One Night Stand

On a quick trip from Los Angeles to Manhattan, married Max Carlyle (Wesley Snipes), a director of commercials, meets married Karen (Nastassja Kinski). For one night they forget their obligations. Then it's over.

Except, of course, it isn't. For writer and director Mike Figgis, that one-night stand sets off an emotional chain reaction. Max feels estranged from his wife, Mimi (Ming-Na Wen). He and Karen meet a year later at the hospital bed of Max's HIV-positive pal Charlie (a superb Robert Downey Jr.). Karen is married to Charlie's brother Vernon (Kyle MacLachlan). As Charlie's life fades, Max and Karen renew their affair.

Like the jazz score he composed for the film, Figgis weaves around these interlocking relationships with insinuating skill, drawing fine performances, especially from Snipes, who won the Best Actor prize at the Venice Film Festival. Yet the film is ultimately unsatisfying. Figgis is trying to deal with betrayal without dishing out blame, but in reworking a script, originally written by Joe Eszterhas (Showgirls), he hasn't escaped the pitfalls of sentimentality and contrivance. One Night Stand joins Mr. Jones as a misstep for the maverick director of Leaving Las Vegas, Stormy Monday and Internal Affairs. Still, I'll take a Figgis slip any day over a hit from a hired hand.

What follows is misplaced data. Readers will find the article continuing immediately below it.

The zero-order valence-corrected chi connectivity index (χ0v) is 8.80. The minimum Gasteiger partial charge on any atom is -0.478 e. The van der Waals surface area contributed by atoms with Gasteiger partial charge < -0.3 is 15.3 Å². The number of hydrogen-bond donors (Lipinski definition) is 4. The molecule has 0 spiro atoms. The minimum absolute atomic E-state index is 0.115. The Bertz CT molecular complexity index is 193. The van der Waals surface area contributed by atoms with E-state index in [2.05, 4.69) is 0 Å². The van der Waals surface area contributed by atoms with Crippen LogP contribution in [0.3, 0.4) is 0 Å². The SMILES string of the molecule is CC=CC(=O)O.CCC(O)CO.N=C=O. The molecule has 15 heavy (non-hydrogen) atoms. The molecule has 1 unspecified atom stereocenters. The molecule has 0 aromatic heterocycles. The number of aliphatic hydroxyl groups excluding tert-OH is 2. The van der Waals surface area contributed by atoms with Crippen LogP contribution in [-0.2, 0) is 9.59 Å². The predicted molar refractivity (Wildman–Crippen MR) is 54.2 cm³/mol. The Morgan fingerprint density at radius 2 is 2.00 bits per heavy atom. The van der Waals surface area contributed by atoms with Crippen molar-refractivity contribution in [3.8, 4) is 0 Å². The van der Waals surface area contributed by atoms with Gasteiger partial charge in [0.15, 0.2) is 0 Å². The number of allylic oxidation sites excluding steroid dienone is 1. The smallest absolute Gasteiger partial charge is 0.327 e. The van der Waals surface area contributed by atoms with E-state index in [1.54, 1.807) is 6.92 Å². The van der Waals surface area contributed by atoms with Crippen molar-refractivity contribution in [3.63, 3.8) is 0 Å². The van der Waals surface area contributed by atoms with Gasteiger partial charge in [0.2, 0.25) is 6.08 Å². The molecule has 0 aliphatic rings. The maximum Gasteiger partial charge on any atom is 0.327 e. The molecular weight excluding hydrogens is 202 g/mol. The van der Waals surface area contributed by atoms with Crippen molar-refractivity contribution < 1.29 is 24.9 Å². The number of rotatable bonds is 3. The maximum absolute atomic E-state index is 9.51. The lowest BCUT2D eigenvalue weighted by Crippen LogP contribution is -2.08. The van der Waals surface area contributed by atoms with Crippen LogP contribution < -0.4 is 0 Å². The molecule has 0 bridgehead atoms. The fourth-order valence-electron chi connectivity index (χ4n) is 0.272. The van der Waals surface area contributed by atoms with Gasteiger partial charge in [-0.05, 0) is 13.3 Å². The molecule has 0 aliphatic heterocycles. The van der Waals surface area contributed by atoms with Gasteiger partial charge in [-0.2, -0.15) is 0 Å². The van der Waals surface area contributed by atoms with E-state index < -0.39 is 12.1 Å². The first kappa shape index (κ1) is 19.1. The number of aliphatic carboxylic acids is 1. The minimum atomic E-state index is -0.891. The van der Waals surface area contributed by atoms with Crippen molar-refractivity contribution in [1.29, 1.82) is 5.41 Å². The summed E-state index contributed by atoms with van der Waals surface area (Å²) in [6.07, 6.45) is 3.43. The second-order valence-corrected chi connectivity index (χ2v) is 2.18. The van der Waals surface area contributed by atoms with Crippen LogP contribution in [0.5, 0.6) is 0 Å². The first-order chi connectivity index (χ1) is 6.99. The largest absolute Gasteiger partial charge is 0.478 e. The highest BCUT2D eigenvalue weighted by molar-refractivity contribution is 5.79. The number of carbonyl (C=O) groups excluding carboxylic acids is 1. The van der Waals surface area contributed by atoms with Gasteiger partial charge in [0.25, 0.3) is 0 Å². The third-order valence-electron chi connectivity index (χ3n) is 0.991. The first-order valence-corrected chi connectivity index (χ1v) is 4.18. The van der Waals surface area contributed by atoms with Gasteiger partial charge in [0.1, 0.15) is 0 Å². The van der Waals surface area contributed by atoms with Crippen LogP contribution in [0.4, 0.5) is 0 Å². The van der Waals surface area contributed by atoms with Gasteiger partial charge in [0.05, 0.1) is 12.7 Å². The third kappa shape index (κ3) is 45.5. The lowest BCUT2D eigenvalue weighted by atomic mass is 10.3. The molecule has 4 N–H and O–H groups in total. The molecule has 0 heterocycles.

From The Archives Issue 775: December 11, 1997
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